Shoe Review: Skora Tempo
I recently had the good fortune of interviewing David Sypniewski from Skora and we had a chance to talk about the unique way Skora builds and design shoes and the thought process that goes into it. And following that up, we had a chance to take a hands-on look at the Skora Tempo and see what all the fuss is about. It’s definitely a movement back to minimalism and really showcases a company that favors high quality materials over high levels of cushioning.
The first thing you’ll notice when you try on the Tempo is its weight… or the absence of it. The shoe is incredibly light and well this might seem obvious given the lack of upper for cushioning, you aren’t really prepared for how light it is (~7 oz). Next you’ll notice the absence of shoe, which I realize sounds funny, but there simply isn’t a lot to it especially in the upper. What you do find is that the material that is there seems especially solid. It feels meticulously selected and almost handcrafted. You definitely look at the Tempos and think some thought went into the shoes when they were being designed.
Design and construction
The Tempo features many of the things that we’ve come to love in many of the shoes here including a nice wide toe box, zero drop or close to zero drop offsets, and no weird additives for stability or control that a lot of other shoes have. Instead Skora focused on making those specific areas they do touch on much higher quality and much more durable. I had this realization as I put them on that they felt like some sort of handcrafted product. The shoes design feels very intentional and every element as you run your hands across the shoe feels very calculated.
We reviewed the ultra bright Flo yellow version of the Tempo and let’s just say it’s not for everyone and I got plenty of comments, but there were also kind of fun and it drew a lot of interest. The Tempo does come in two other more muted colorways (black and blue), so don’t be dissuaded if you don’t like the yellow-green combo. From a pure design perspective, I would say they fall into the funny looking category, much like an Altra. It has a slightly bulbous toebox, the slightly offset laces, and a very minimalistic design. Again I use the word intentional, but everything on the Tempo feels precise. From the seaming to the outer to the upper to the sole, it looks like quality design.
Running in the tempos
Obviously this is the part that really matters and how they perform should outweigh any problems you have with the look or design. First off, I have said before and I will say it again, there’s a right shoe for everyone. After using the Tempos several times, I found it fit into my training very well in the same places where I put my other minimalist, lightly cushioned, zero drop shoes and that is on the shorter higher intensity days. That being said, there are folks that swear by them for their half marathons, marathon, ultras, and even tris so again this is my experience. The first thing of note is that your legs will suffer in the beginning. This is by design because the whole goal of Skora is to change the way you run, to force you to reevaluate your stride and how you look at running overall. The Tempo does a very good job of this. The lack of cushion and support, and makes you shorten your stride and increase your cadence.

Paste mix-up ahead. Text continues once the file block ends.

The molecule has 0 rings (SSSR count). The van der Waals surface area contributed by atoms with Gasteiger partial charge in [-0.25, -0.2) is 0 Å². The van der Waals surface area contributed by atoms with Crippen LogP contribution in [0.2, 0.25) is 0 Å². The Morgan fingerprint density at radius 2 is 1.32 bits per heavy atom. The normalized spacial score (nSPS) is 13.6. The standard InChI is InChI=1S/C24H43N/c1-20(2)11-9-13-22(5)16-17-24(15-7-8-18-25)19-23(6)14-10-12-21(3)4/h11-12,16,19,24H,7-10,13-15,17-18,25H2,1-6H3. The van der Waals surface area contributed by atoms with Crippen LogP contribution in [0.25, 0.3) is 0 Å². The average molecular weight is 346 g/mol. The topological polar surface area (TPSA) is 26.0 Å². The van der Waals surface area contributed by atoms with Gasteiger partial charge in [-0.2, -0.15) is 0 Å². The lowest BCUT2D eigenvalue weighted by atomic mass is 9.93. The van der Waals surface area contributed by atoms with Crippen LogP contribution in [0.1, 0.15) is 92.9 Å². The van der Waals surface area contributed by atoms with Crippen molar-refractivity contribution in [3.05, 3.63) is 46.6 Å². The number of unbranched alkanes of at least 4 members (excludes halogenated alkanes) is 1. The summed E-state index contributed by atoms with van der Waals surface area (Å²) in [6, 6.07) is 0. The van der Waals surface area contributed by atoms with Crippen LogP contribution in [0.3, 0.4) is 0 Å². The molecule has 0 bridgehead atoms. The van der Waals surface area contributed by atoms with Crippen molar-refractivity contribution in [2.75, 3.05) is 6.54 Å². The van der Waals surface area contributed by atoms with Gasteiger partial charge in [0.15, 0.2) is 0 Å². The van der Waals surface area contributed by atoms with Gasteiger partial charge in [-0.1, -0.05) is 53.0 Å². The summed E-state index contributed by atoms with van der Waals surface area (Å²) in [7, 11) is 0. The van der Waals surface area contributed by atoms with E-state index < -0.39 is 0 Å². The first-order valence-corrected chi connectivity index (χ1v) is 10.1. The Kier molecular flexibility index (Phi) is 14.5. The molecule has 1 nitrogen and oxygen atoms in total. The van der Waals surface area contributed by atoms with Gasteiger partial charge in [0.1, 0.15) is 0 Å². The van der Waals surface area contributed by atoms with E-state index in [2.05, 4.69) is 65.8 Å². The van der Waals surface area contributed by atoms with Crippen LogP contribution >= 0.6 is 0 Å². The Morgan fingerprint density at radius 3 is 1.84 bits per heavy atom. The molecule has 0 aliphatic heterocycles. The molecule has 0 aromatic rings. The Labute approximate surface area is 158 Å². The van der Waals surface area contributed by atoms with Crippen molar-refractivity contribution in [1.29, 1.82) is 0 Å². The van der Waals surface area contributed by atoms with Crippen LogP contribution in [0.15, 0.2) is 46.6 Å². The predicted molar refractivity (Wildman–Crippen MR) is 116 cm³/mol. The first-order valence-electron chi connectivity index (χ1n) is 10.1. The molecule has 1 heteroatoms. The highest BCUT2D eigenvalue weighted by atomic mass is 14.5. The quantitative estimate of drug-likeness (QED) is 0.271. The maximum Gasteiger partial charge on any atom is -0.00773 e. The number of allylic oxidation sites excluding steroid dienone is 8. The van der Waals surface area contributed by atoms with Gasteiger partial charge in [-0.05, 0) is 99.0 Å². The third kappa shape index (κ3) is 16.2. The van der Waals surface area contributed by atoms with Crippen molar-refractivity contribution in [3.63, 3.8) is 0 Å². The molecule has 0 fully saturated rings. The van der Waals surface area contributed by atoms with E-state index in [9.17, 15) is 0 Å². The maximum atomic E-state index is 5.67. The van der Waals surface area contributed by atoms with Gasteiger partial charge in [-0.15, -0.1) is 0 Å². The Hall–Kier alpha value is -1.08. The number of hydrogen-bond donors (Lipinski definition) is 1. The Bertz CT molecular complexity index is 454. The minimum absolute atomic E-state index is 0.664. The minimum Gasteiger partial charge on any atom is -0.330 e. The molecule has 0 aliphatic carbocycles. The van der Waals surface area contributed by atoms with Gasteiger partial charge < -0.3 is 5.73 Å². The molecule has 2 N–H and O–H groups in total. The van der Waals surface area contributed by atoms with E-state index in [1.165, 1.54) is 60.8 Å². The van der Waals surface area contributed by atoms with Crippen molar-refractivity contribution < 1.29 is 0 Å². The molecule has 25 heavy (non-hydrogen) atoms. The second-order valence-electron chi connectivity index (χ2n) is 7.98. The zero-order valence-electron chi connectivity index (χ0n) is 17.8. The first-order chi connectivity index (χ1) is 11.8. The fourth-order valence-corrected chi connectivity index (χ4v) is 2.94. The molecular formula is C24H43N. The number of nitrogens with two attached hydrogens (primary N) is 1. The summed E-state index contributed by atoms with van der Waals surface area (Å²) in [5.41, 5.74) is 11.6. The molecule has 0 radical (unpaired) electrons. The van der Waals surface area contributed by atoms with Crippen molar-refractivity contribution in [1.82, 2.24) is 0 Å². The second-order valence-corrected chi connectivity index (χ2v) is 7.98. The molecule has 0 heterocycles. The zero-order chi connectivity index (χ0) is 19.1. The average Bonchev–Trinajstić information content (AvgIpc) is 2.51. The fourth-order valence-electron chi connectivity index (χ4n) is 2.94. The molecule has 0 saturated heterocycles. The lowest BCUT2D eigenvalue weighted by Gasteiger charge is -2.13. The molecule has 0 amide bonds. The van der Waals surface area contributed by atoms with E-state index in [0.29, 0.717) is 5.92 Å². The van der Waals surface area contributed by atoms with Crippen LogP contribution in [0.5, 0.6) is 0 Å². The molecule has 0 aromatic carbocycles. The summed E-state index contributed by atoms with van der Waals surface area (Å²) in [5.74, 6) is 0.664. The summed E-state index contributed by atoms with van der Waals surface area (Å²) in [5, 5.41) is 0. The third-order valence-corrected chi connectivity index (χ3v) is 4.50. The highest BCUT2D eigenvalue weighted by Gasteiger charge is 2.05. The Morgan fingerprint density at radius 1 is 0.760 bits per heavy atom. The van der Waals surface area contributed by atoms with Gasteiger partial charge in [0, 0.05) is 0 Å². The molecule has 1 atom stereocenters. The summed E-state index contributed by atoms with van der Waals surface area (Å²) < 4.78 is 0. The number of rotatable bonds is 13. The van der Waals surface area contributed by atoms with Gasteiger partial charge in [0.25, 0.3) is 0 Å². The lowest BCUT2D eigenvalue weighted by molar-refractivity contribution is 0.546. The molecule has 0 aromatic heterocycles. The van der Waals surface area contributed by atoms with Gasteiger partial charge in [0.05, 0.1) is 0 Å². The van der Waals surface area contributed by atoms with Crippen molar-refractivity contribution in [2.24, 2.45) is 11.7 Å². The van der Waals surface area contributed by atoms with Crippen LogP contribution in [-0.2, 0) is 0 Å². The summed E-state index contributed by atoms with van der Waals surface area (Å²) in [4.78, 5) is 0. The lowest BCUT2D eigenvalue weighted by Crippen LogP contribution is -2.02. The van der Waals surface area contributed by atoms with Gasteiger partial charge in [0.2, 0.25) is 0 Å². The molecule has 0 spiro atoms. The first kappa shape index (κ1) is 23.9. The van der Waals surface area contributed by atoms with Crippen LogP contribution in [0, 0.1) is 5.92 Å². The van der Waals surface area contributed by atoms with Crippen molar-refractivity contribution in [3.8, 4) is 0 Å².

After putting a good chunk of miles on these, I can safely say they have helped me formulate a new running style. I would like more cushioning in the shoe, I’ll admit that. My legs never fully adapted to the the soreness, but I felt the reward from them. I have confined my use to treadmills and for shorter runs, but my style of running has changed because of them.
A comment on durability
The biggest thing that I took away from the Skora was from a shoe design and manufacturing perspective in that these things are meant to last. A lot of us are trained to recycle shoes after a few hundred miles because that’s what you’re supposed to do, but the reason for that is because the cushioning in those shoes becomes worn down. That problem doesn’t exist with the Tempo. The shoe holds its value in in that while they will wear down, they also just seem to get better with time. The closest thought I had was the things feel like a baseball glove that I’ve worn a thousand times. They start to adapt to your foot and become really like a second skin. So I find it interesting that a company like Skora I would build a shoe where they essentially put themselves out of business. It says a lot about how strongly they feel about building better runners instead of selling only shoes.
The Skora Tempo is really a one-of-a-kind in the market. It’s a high-quality, long-lasting, well-designed, and precisely manufactured shoe. Skora a has done a lot to improve the way people run and while it may not be for everyone, I found a certain scenario where the Tempo worked well. While it wasn’t in every condition or for every run, I do feel that it helped my stride. This made me a better runner overall and I think in the end that’s really what Skora is trying to do.
The Skora Tempo is available from the Skora website for $129.95.